In this reading, we look at the different types of equity securities, how private equity securities differ from public equity securities, the risk involved in investing in equities, and the relationship between a company’s cost of equity, its return on equity, and investors’ required rate of return.
In 2008, the U.S. contributed about 21% to the global GDP, but its contribution to the total capitalization of global equity markets was around 43%.
Historically, equity markets have offered high returns relative to government bonds and T-bills but at higher risk. The volatility in equity markets was high during key crises such as World War I, World War II, the Tech Crash of 2000-2002, the Wall Street Crash, and the most recent credit crash of 2007-2008. In the recent crash, while the world markets fell by 53%, Ireland was the worst hit incurring losses of over 70%.
An important point to note is that equity securities are a key asset class for global investors.
Common shares represent an ownership interest in a company and give investors a claim on its operating performance, the opportunity to participate in decision-making, and a claim on the company’s net assets in the case of liquidation.
Statutory voting versus cumulative voting
In statutory voting each share is entitled for one vote. In cumulative voting, a shareholder can cumulate his total votes and choose one particular candidate. For example, let’s say that a shareholder holds 100 shares and is supposed to vote for the election of three board members’ position. In statutory voting, he can vote 100 votes for each position while in cumulative voting, he can vote all the 300 votes to a single candidate thereby increasing his likelihood of winning. Cumulative voting is beneficial to minority shareholders.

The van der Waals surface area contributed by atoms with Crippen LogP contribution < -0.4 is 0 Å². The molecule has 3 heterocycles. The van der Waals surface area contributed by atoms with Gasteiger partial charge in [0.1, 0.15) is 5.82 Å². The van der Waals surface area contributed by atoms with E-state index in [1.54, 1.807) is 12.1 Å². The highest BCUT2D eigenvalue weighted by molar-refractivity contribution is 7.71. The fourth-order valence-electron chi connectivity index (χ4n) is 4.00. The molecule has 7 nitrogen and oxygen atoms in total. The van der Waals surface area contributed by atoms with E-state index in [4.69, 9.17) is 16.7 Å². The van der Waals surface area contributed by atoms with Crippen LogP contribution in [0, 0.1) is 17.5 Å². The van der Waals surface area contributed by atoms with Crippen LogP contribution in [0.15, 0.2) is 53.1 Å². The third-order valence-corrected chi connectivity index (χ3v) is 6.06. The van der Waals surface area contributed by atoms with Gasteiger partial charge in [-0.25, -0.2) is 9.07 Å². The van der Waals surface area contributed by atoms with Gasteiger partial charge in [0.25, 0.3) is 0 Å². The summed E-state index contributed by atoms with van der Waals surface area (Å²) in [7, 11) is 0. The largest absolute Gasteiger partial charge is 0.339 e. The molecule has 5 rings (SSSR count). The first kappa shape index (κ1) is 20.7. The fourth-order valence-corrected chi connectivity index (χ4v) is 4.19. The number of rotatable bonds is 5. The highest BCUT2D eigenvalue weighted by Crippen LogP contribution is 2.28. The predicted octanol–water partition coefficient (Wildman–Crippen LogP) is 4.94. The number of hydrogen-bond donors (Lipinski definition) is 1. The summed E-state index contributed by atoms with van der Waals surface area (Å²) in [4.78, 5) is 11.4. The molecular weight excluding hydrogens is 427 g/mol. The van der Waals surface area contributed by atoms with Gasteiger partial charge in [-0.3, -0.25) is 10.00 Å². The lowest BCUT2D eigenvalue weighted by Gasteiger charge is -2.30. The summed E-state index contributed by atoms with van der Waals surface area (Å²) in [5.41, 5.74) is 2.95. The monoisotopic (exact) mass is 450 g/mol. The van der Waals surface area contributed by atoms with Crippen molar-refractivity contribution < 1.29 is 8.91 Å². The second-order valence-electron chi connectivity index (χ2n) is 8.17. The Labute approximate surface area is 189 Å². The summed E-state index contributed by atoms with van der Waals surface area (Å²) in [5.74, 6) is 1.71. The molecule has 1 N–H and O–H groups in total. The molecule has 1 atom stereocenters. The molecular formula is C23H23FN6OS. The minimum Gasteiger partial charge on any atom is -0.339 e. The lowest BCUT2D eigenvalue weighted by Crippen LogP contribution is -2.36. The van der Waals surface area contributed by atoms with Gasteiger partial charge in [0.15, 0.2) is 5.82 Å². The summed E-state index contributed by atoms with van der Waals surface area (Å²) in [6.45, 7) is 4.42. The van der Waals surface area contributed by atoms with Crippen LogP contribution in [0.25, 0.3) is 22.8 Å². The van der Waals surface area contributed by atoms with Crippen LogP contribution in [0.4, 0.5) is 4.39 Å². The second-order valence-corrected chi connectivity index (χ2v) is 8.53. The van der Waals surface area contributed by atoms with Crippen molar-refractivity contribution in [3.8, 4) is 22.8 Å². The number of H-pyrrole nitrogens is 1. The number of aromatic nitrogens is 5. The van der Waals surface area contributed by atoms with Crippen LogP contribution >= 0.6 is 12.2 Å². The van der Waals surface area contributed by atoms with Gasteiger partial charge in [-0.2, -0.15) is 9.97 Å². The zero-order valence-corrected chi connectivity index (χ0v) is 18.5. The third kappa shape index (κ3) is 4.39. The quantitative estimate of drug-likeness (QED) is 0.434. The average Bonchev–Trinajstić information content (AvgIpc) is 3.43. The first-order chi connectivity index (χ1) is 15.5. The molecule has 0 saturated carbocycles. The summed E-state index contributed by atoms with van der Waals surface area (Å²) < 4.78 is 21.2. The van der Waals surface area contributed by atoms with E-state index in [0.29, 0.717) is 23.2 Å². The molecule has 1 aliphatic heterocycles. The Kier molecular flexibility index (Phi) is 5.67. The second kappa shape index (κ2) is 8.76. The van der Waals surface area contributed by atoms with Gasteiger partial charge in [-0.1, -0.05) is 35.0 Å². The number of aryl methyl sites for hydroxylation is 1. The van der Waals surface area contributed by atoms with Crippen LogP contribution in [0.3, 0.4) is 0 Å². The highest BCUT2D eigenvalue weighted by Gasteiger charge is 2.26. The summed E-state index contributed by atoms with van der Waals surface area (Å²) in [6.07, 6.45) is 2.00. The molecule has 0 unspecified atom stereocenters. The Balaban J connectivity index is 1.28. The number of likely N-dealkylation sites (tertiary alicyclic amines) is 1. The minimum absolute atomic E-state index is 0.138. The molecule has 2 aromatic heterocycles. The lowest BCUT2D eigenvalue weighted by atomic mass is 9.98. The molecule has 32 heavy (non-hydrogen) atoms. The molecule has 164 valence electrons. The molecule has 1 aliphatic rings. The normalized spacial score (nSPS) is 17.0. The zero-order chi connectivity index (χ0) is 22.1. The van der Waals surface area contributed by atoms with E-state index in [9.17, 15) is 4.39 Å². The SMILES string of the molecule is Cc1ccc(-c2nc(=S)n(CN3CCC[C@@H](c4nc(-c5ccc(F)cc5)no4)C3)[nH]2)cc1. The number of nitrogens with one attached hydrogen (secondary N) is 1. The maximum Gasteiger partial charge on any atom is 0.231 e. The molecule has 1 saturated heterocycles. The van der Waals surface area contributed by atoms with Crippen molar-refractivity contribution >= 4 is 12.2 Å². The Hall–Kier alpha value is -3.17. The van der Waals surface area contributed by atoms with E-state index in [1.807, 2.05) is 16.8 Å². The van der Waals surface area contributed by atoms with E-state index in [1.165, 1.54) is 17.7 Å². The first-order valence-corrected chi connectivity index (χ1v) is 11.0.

Different classes (Class A and Class B)
A firm can have different classes of equity shares which may have different voting rights and priority in liquidation. For example: Class A shares would have more votes than Class B shares.
Preference shares are a form of equity in which payments made to preference shareholders take precedence over payments to common shareholders.
Cumulative and non-cumulative preference shares
Participating and non-participating preference shares
Convertible preference shares
Private equity refers to the sale of equity capital to institutional investors via private placement. The key characteristics of private equity are:
The types of private equity are:
Private investment in public equity: A public company, which needs additional capital immediately, sells equity to private investors.